The Aardvark Speaks : essence, effervescence, obscurity. Established 2002. A weblog by Horst Prillinger. ISSN 1726-5320

July 21, 2004

From community to business

It is interesting to see how weblogging seems to be stuck somewhere in the middle between being something of a grassroots movement and serious business, with an endless number of intermediate shades of gray.

It's interesting in that it creates financial opportunities for some bloggers who'd never thought about it, but it can also create serious conflict if the business side of weblogs imposes itself (or is imposed) too harshly on a community of unsuspecting, non-business-oriented webloggers.

Steph's story about U-blog, a French weblogging platform, is a good example of the slow transformation of a community platform into a commercial enterprise, and it's well worth a read.

The question here is not really as to how much Loc Le Meur is to blame (actually, I don't think he is, as far as I can see he is merely acting like a businessman), but rather how comfortable we feel about the fact that weblogging is turning from a community phenomenon into a business.

Loc didn't do anything he wasn't supposed to do — he bought the company, and it's his right to change the terms of use. The interesting thing in the reactions of the webloggers at U-blog really is how they seem to feel that it is them who actually own the company, and how they feel betrayed by the person officially in charge.

But then, they may be forming the community, but they don't own the business. In their perception, however, they were degraded from active citizens to passive customers. They could switch to a new weblogging host, but instead of merely becoming customers of another business, it seems to feel like emigrating from their former home country to some unknown territory.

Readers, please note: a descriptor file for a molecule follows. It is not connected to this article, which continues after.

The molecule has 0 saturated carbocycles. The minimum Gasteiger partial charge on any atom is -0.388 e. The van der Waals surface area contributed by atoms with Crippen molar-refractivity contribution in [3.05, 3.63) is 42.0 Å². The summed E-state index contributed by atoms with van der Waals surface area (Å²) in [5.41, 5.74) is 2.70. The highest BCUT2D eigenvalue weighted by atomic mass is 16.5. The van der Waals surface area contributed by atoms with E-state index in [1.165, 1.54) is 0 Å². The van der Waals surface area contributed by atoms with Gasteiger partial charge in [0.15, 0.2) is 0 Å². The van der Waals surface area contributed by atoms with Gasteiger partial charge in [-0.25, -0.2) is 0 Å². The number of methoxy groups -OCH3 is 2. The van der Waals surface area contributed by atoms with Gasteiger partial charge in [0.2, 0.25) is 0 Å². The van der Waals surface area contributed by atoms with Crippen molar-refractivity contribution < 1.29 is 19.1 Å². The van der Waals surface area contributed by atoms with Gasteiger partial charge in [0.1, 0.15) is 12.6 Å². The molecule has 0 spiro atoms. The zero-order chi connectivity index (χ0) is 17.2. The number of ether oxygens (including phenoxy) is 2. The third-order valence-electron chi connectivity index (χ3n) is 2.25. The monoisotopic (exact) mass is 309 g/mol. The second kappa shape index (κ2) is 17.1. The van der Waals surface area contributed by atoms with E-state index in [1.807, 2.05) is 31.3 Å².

Which is odd in some way. After all, weblogs are just, well, chunks of code on some computer. And then again, they're obviously not. Which is why it's time to think about how the commercialisation of weblogs affect us and in what ways we want it to develop.

Update: Similar developments taking place in Germany: 20six buys — the second-largest weblogging host in Germany, a company with offices in Germany, the Netherlands, the UK and France, buys the largest weblogging host, a one-man project run by a student. [thx SWR]

Posted by Horst on July 21, 2004 05:48 PM to metablogging | Tell-a-friend

We received this ping from _notizen aus der provinz on July 23, 2004 07:48 AM:

Warum in Frankreich nicht alle Blogger Typepad (und Loic le Meur) lieben: Zu den typischen Wachstumsschmerzen einer neuen Technologie gehören scheinbar die "wir werden verraten"-Gefühle der Early Adopter. Eine relativ kleine, verschworene Gemeinde sieht auf einmal, wie die bösen Geldmacher auftauchen. Die in der Clique zu... [more]

We received this ping from Loic Le Meur Blog on July 26, 2004 07:23 PM:

Start a business - 7: Entrepreneurs do make mistakes, learn from them and react. PR and blogs and how your Company should deal with it: I take the recent events I have been going through as an opportunity to continue my series "Create a company" which I will just call now "Start a Business" as many people suggested me I should. Good entrepreneurs are not [more]

Jean-Luc said on July 25, 2004 01:27 PM:

your post is very intresting in the way it gives a new focus about social interaction and power with blogs.

Steph said on July 26, 2004 01:16 PM:

Yes, I think you've hit upon the heart of the problem -- though I am of the opinion Loc did make some mistakes.

Comments have been closed for this entry.

© Copyright 2002-2008 Horst Prillinger, 

Most of the stuff on this page is fiction. Everything else is my private opinion. Please read the disclaimer.

Valid XHTML 1.0! Powered by Movable Type Made with a Mac